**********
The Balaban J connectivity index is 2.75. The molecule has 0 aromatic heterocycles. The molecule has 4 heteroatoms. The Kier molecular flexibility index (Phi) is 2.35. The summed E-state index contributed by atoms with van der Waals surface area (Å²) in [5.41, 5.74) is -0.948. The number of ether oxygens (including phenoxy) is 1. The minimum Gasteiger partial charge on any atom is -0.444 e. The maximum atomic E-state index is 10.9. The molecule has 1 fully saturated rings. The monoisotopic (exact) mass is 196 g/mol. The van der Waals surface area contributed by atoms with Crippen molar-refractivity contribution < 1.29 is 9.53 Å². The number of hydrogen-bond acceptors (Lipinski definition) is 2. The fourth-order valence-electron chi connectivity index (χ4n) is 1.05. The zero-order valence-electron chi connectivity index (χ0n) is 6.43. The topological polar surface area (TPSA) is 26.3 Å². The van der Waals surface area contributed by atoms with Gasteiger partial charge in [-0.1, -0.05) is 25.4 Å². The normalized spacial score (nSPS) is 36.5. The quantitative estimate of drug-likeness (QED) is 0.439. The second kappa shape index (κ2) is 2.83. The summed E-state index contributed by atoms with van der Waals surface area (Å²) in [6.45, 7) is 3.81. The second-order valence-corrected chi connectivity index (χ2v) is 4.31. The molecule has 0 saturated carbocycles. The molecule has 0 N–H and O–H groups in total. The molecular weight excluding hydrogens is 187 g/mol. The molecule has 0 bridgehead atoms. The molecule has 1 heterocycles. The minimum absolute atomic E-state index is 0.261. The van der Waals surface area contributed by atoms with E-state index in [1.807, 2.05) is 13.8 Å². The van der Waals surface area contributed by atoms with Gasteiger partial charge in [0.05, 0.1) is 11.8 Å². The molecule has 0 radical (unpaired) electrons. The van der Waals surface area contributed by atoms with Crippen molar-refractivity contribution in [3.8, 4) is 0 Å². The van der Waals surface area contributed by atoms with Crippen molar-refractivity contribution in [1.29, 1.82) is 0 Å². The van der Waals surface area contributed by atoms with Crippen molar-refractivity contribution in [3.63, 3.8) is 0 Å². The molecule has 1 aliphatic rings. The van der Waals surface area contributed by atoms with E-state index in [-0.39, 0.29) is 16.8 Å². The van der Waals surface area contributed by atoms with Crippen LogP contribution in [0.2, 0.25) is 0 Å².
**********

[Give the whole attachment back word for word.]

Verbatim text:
The Balaban J connectivity index is 2.75. The molecule has 0 aromatic heterocycles. The molecule has 4 heteroatoms. The Kier molecular flexibility index (Phi) is 2.35. The summed E-state index contributed by atoms with van der Waals surface area (Å²) in [5.41, 5.74) is -0.948. The number of ether oxygens (including phenoxy) is 1. The minimum Gasteiger partial charge on any atom is -0.444 e. The maximum atomic E-state index is 10.9. The molecule has 1 fully saturated rings. The monoisotopic (exact) mass is 196 g/mol. The van der Waals surface area contributed by atoms with Crippen molar-refractivity contribution < 1.29 is 9.53 Å². The number of hydrogen-bond acceptors (Lipinski definition) is 2. The fourth-order valence-electron chi connectivity index (χ4n) is 1.05. The zero-order valence-electron chi connectivity index (χ0n) is 6.43. The topological polar surface area (TPSA) is 26.3 Å². The van der Waals surface area contributed by atoms with Gasteiger partial charge in [-0.1, -0.05) is 25.4 Å². The normalized spacial score (nSPS) is 36.5. The quantitative estimate of drug-likeness (QED) is 0.439. The second kappa shape index (κ2) is 2.83. The summed E-state index contributed by atoms with van der Waals surface area (Å²) in [6.45, 7) is 3.81. The second-order valence-corrected chi connectivity index (χ2v) is 4.31. The molecule has 0 saturated carbocycles. The molecule has 0 N–H and O–H groups in total. The molecular weight excluding hydrogens is 187 g/mol. The molecule has 0 bridgehead atoms. The molecule has 1 heterocycles. The minimum absolute atomic E-state index is 0.261. The van der Waals surface area contributed by atoms with E-state index in [1.807, 2.05) is 13.8 Å². The van der Waals surface area contributed by atoms with Gasteiger partial charge in [0.05, 0.1) is 11.8 Å². The molecule has 0 radical (unpaired) electrons. The van der Waals surface area contributed by atoms with Crippen molar-refractivity contribution in [3.8, 4) is 0 Å². The van der Waals surface area contributed by atoms with Crippen molar-refractivity contribution in [1.29, 1.82) is 0 Å². The van der Waals surface area contributed by atoms with Crippen molar-refractivity contribution in [3.63, 3.8) is 0 Å². The molecule has 1 aliphatic rings. The van der Waals surface area contributed by atoms with E-state index in [-0.39, 0.29) is 16.8 Å². The van der Waals surface area contributed by atoms with Crippen LogP contribution in [0.2, 0.25) is 0 Å².